By - Jim Vess

Solar market cools in the third quarter of 2017, solar import uncertainties loom

Energize Weekly, December 20, 2017 The U.S. solar market cooled in the third quarter of 2017 with a projected 22 percent decline in installations for the year when compared with record-setting 2016, according to a report by GTM Research and the Solar Energy Industries Association (SEIA). While the 2 gigawatts (GW) of solar photovoltaics (PV) installed in the third quarter

By - Jim Vess

Peak Reliability and PJM join the scramble to create wholesale power markets in the West

Energize Weekly, December 20, 2017 Peak Reliability, the reliability coordinator for the majority of the Western Interconnection, is teaming up with PJM Interconnection, operator of the nation’s biggest wholesale electricity market serving Mid-Atlantic and Midwest states, to explore creating a wholesale power market in the West. The move by Vancouver, Washington-based Peak, which oversees grid reliability in an area that

By - Jim Vess

Platte River Power Authority unveils plan to go ‘net zero’ on carbon emissions by 2030

Energize Weekly, December 13, 2017 The Platte River Power Authority, which serves part of northern Colorado, unveiled a plan Dec. 7 that would transform its generating portfolio to “net zero” carbon emission by 2030. The plan calls for ceasing all coal-burning energy production and making up the difference with increases in natural gas, hydro, wind and solar power. About 75

By - Jim Vess

Almost half of U.S. electricity customers have smart meters and the market will continue to grow

Energize Weekly, December 13, 2017 Nearly half of all electricity customers in the U.S. now have so-called smart meters, paving the way for enhanced grid management, and the pace of installations is projected to continue. Installations of advanced metering infrastructure (AMI) meters have more than doubled since 2010 with 71 million of the country’s 150 million electricity customers having one,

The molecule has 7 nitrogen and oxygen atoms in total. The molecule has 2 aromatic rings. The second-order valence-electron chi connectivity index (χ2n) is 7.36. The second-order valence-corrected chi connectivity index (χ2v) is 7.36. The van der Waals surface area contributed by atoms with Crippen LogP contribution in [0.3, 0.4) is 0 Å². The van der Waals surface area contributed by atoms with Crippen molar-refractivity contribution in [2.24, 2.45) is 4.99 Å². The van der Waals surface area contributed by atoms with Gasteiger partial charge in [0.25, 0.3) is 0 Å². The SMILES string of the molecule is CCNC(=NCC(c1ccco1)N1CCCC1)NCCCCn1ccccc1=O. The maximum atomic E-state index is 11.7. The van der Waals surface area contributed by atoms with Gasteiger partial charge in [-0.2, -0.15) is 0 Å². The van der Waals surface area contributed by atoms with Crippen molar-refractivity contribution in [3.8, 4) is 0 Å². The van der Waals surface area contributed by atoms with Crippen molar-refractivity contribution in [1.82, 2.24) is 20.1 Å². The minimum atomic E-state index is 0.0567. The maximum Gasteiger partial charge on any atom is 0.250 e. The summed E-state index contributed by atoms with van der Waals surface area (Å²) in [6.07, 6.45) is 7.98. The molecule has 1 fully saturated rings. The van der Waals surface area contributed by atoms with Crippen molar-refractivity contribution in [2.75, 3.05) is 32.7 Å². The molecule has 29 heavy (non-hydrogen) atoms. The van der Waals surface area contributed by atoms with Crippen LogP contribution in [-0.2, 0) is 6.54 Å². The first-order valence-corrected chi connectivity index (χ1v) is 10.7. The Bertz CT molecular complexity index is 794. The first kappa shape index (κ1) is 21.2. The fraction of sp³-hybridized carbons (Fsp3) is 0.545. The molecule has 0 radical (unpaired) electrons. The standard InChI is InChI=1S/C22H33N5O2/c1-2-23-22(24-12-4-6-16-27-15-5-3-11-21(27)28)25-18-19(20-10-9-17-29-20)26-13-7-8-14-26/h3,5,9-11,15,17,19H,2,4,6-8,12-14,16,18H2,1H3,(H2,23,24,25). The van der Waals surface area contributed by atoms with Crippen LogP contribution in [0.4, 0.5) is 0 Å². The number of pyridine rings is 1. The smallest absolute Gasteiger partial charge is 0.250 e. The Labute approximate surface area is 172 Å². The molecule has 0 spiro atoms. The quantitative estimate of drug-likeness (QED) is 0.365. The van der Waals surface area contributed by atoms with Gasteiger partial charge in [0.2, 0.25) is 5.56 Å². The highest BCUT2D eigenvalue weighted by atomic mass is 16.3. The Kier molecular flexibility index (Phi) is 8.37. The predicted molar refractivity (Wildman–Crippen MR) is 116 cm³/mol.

By - Jim Vess

States making strides in grid modernization through a variety of initiatives and approaches

Energize Weekly, December 13, 2017 Grid modernization activities, which had been focused in a few high-profile states such as California and New York, are now increasingly becoming a nationwide movement, according to an annual survey by the GridWise Alliance. The alliance—a coalition of businesses, academic institutions and organizations promoting grid development—has been issuing its Grid Modernization Index since 2014. “Many

By - Jim Vess

New York becomes fourth state to set energy storage goals

Energize Weekly, December 6, 2017 New York became the fourth state to set an energy storage target on Nov. 29 when Gov. Andrew Cuomo signed an energy storage bill that was unanimously passed by the state legislature. California, Oregon and Massachusetts have already established energy storage mandates. The New York Public Service Commission (PSC) will set an energy storage target

By - Jim Vess

US faces a $177 billion funding gap in revamping aging power grid, engineering society says

Energize Weekly, December 6, 2017 The investments to overhaul an aging power grid, which is also under pressure to adapt to new technologies, are not keeping pace with the needs and face a $177 billion spending gap, according to the American Society of Civil Engineers (ASCE). Transmission has become a priority item for utilities with expenditures up 16 percent between

By - Jim Vess

Link between economic growth and electricity use weakens around the world, says EIA forecast

Energize Weekly, November 29, 2017 The link between economic growth and increasing electricity consumption is weakening around the world, according to the federal Energy Information Agency’s (EIA) International Energy Outlook 2017. Economic growth, as measured in gross national product (GNP), has historically been coupled with increases in electricity demand. “More recently this relationship has been decoupling in many countries,” the

By - Jim Vess

Global market for energy storage poised for rapid growth to 2030, says Bloomberg study